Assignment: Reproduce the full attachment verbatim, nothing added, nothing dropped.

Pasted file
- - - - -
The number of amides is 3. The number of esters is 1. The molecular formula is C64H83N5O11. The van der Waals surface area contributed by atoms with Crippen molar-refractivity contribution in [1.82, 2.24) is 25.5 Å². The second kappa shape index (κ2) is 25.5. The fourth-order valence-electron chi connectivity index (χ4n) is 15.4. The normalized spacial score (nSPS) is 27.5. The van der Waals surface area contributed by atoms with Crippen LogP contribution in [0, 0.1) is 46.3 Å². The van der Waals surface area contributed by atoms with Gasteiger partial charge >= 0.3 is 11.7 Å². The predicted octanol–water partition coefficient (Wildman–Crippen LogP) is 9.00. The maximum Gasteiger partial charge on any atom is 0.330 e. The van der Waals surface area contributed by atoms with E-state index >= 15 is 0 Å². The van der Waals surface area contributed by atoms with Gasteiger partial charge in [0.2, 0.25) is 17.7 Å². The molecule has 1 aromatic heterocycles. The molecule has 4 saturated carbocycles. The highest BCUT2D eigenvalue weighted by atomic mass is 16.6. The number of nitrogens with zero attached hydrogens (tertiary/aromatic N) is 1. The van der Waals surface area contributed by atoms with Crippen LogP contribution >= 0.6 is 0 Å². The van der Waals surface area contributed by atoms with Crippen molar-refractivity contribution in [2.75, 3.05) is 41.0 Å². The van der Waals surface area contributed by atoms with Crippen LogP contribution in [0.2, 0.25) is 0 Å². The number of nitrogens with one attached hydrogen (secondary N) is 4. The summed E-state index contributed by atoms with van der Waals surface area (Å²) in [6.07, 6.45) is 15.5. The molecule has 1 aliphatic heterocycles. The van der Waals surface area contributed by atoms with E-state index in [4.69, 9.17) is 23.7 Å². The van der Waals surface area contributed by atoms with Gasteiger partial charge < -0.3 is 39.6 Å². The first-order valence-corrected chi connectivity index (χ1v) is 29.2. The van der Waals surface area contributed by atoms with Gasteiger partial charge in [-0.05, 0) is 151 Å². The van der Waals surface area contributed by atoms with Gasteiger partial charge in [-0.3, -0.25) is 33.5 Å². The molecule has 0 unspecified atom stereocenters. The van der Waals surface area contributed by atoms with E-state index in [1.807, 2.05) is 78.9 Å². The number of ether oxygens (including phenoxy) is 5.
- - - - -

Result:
The number of amides is 3. The number of esters is 1. The molecular formula is C64H83N5O11. The van der Waals surface area contributed by atoms with Crippen molar-refractivity contribution in [1.82, 2.24) is 25.5 Å². The second kappa shape index (κ2) is 25.5. The fourth-order valence-electron chi connectivity index (χ4n) is 15.4. The normalized spacial score (nSPS) is 27.5. The van der Waals surface area contributed by atoms with Crippen LogP contribution in [0, 0.1) is 46.3 Å². The van der Waals surface area contributed by atoms with Gasteiger partial charge >= 0.3 is 11.7 Å². The predicted octanol–water partition coefficient (Wildman–Crippen LogP) is 9.00. The maximum Gasteiger partial charge on any atom is 0.330 e. The van der Waals surface area contributed by atoms with E-state index >= 15 is 0 Å². The van der Waals surface area contributed by atoms with Gasteiger partial charge in [0.2, 0.25) is 17.7 Å². The molecule has 1 aromatic heterocycles. The molecule has 4 saturated carbocycles. The highest BCUT2D eigenvalue weighted by atomic mass is 16.6. The number of nitrogens with zero attached hydrogens (tertiary/aromatic N) is 1. The van der Waals surface area contributed by atoms with Crippen LogP contribution >= 0.6 is 0 Å². The van der Waals surface area contributed by atoms with Crippen molar-refractivity contribution in [2.75, 3.05) is 41.0 Å². The van der Waals surface area contributed by atoms with Crippen LogP contribution in [0.2, 0.25) is 0 Å². The number of nitrogens with one attached hydrogen (secondary N) is 4. The summed E-state index contributed by atoms with van der Waals surface area (Å²) in [6.07, 6.45) is 15.5. The molecule has 1 aliphatic heterocycles. The van der Waals surface area contributed by atoms with E-state index in [4.69, 9.17) is 23.7 Å². The van der Waals surface area contributed by atoms with Gasteiger partial charge < -0.3 is 39.6 Å². The first-order valence-corrected chi connectivity index (χ1v) is 29.2. The van der Waals surface area contributed by atoms with Gasteiger partial charge in [-0.05, 0) is 151 Å². The van der Waals surface area contributed by atoms with Gasteiger partial charge in [-0.3, -0.25) is 33.5 Å². The molecule has 0 unspecified atom stereocenters. The van der Waals surface area contributed by atoms with E-state index in [1.807, 2.05) is 78.9 Å². The number of ether oxygens (including phenoxy) is 5.